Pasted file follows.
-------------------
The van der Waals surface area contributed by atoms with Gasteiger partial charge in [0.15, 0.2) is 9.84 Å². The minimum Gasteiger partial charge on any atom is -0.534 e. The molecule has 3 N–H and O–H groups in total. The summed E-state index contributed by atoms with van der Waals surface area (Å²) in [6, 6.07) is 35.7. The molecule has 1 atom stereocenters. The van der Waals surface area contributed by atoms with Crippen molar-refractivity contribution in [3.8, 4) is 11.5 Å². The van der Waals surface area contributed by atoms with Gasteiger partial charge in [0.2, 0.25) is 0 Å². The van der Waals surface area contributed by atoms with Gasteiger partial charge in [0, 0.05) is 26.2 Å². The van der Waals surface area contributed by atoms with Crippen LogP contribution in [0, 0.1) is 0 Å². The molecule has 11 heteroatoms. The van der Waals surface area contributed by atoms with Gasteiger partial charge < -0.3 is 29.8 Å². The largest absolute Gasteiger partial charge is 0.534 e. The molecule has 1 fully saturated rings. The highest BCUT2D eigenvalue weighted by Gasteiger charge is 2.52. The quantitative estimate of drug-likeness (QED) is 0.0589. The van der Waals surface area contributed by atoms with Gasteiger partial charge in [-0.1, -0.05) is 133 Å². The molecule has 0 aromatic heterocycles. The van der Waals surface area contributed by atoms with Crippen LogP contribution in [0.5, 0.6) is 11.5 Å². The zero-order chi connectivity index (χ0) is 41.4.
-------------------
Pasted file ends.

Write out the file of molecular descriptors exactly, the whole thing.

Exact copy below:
The van der Waals surface area contributed by atoms with Gasteiger partial charge in [0.15, 0.2) is 9.84 Å². The minimum Gasteiger partial charge on any atom is -0.534 e. The molecule has 3 N–H and O–H groups in total. The summed E-state index contributed by atoms with van der Waals surface area (Å²) in [6, 6.07) is 35.7. The molecule has 1 atom stereocenters. The van der Waals surface area contributed by atoms with Crippen molar-refractivity contribution in [3.8, 4) is 11.5 Å². The van der Waals surface area contributed by atoms with Gasteiger partial charge in [0.2, 0.25) is 0 Å². The van der Waals surface area contributed by atoms with Gasteiger partial charge in [0, 0.05) is 26.2 Å². The van der Waals surface area contributed by atoms with Crippen LogP contribution in [0, 0.1) is 0 Å². The molecule has 11 heteroatoms. The van der Waals surface area contributed by atoms with Gasteiger partial charge < -0.3 is 29.8 Å². The largest absolute Gasteiger partial charge is 0.534 e. The molecule has 1 fully saturated rings. The highest BCUT2D eigenvalue weighted by Gasteiger charge is 2.52. The quantitative estimate of drug-likeness (QED) is 0.0589. The van der Waals surface area contributed by atoms with Gasteiger partial charge in [-0.1, -0.05) is 133 Å². The molecule has 0 aromatic heterocycles. The van der Waals surface area contributed by atoms with Crippen LogP contribution in [0.5, 0.6) is 11.5 Å². The zero-order chi connectivity index (χ0) is 41.4.